In Quiet Contemplation: Zhang Kechun’s Buddha Statues
09th February 2022
Zhang Kechun’s Yellow River follows China’s second longest body of water, capturing the magnificent landscapes that surround it. Documenting both the beauty and ecological destruction of the surrounding areas, Kechun focuses on the significance of the landscape in Chinese national identity, with mountains associated with virtue and rivers reflecting the values of morality. Strolling along the banks of the Yellow River, Kechun admits that while he felt a ‘profound pessimism’, he also believes that China’s future is optimistic, and thus aims to explore this dual phenomenon in his body of work. Following the Cultural Revolution, China underwent a series of economic reforms in 1978, opening the country up to the international community. Often including miniscule, insignificant human figures within his photographs, Kechun subtly hints towards the country’s rapid evolution and the collective unease that followed it.
Executed in a soft palette of whites, greys, and beige, Buddha Statues’ textured colouration creates the illusion that the pictured statues move slowly in and out of the plane. The uniform buddhas are situated atop three stretches of raised concrete, back-to-back but facing their adjacent counterparts in a permanent ritual of indifference and conversation. The statuesque uniformity is interrupted by a twisted yellow hose, silently weeping water onto the concrete. Although no human figures are included in the photograph, the discarded hose marks an element of human intervention, even though the image we see remains eerily void of interaction.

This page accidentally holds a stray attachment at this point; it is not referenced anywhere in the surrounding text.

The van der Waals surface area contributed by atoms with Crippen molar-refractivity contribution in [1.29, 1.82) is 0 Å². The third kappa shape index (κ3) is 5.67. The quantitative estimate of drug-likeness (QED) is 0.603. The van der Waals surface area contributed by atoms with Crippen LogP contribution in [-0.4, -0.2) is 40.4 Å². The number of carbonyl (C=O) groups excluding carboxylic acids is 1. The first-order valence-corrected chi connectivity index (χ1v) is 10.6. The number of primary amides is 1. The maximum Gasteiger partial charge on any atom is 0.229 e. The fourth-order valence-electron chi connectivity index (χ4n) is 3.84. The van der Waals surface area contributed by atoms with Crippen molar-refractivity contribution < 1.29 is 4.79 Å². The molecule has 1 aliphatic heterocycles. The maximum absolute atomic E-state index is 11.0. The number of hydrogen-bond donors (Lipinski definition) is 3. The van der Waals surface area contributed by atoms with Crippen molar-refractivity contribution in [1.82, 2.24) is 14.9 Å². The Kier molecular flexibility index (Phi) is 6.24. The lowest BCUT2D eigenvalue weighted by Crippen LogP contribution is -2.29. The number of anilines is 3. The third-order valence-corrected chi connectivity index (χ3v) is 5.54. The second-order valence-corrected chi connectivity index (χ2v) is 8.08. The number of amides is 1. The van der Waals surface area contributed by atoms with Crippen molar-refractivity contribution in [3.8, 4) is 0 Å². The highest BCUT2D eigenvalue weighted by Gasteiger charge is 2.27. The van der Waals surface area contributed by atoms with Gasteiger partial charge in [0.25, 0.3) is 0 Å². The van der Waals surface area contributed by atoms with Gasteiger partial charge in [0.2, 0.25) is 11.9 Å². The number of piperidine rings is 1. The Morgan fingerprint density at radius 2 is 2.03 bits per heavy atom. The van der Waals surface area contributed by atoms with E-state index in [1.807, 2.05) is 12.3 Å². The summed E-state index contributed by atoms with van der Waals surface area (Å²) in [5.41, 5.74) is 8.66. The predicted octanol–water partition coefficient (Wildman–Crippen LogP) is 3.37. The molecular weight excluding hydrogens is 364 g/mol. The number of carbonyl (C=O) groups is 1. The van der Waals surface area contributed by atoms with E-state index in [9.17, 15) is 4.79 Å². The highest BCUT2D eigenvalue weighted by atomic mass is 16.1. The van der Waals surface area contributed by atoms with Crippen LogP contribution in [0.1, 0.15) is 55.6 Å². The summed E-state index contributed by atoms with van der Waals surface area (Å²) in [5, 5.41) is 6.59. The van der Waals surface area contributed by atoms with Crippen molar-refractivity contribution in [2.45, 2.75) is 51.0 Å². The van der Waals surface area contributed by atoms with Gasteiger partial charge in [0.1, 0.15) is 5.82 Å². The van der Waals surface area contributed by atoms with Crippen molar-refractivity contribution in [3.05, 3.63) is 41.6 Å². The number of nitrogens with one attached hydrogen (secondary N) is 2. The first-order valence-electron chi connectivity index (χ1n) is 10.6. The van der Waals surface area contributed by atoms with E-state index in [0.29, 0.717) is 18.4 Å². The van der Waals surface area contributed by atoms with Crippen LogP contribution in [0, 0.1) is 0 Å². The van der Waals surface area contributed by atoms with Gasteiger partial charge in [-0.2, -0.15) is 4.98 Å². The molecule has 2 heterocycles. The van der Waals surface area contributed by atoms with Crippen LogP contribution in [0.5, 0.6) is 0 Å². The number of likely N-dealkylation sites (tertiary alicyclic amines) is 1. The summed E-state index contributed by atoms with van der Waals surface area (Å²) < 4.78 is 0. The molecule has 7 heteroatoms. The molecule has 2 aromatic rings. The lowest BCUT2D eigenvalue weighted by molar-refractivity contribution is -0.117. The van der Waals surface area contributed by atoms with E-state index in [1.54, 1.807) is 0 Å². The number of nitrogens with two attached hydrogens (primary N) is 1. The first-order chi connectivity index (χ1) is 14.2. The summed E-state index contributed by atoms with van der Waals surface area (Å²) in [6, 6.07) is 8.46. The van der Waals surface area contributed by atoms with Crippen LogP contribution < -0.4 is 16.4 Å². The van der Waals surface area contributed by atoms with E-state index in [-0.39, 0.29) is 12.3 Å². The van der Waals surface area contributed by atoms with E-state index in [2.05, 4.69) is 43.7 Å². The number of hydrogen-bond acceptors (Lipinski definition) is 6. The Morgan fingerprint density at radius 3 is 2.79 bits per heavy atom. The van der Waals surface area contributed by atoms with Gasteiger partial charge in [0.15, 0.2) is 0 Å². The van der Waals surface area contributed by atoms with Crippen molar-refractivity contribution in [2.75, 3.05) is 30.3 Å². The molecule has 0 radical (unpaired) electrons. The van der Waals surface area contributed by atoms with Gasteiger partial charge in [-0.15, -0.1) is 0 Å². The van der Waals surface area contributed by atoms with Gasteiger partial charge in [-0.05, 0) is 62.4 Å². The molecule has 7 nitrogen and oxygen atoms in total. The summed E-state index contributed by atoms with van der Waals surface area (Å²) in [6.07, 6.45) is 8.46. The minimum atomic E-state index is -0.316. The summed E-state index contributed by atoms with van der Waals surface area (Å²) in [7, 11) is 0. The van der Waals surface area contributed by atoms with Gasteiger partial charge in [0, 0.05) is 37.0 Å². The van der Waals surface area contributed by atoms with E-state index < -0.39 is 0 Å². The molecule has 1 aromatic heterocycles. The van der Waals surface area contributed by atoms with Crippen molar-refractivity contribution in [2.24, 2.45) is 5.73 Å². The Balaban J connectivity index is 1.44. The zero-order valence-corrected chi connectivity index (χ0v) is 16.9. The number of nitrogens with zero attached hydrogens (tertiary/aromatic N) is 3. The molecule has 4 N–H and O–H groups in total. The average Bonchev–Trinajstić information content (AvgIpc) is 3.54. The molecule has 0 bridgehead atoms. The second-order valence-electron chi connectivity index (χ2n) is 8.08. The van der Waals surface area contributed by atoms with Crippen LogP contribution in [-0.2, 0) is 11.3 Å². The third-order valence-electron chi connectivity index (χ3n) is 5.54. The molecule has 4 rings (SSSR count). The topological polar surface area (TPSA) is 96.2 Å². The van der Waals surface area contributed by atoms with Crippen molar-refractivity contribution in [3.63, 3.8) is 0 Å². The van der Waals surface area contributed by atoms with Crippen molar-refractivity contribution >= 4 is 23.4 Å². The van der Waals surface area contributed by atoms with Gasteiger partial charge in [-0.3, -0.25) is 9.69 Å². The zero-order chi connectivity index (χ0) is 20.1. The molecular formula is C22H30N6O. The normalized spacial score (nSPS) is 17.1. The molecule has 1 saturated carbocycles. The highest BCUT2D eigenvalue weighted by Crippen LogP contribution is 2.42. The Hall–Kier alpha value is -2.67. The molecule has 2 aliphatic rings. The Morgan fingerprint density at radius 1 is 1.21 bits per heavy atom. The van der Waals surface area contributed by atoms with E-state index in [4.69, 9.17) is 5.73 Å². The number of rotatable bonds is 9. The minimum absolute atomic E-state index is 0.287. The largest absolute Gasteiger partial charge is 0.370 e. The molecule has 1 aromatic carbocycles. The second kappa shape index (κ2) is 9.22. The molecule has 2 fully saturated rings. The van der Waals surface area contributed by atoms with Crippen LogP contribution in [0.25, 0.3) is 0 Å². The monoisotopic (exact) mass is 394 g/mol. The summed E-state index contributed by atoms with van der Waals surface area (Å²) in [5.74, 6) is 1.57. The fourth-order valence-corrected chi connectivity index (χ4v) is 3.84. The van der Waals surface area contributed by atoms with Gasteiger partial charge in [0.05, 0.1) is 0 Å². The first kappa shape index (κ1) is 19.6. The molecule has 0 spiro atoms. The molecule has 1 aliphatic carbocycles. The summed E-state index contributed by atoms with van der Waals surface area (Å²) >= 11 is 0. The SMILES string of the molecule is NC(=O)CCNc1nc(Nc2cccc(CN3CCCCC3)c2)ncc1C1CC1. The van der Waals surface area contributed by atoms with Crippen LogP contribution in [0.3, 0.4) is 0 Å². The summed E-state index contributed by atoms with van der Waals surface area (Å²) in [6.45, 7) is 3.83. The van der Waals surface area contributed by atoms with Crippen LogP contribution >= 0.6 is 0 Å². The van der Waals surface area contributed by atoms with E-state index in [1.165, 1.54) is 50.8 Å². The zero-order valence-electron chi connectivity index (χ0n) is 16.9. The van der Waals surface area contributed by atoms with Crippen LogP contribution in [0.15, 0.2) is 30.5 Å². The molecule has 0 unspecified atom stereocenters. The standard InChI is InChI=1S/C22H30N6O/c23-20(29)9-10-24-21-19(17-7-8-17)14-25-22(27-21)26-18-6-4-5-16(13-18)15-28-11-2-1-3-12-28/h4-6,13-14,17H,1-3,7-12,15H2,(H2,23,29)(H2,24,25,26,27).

In Buddha Statues, Kechun explores the depths of solitude and humanity’s relationship with the environment. Capturing the simultaneous beauty and destruction of China’s landscape, Kechun hints at the Yellow River’s spiritual history and mythology, alongside its pollution, floods, and industrial ruination.
The ArtistZhang Kechun is best known for his large format photographs of post-industrial Chinese landscapes. He produces epic vistas that dwell on the significance of the landscape in modern Chinese national identity.Artist Page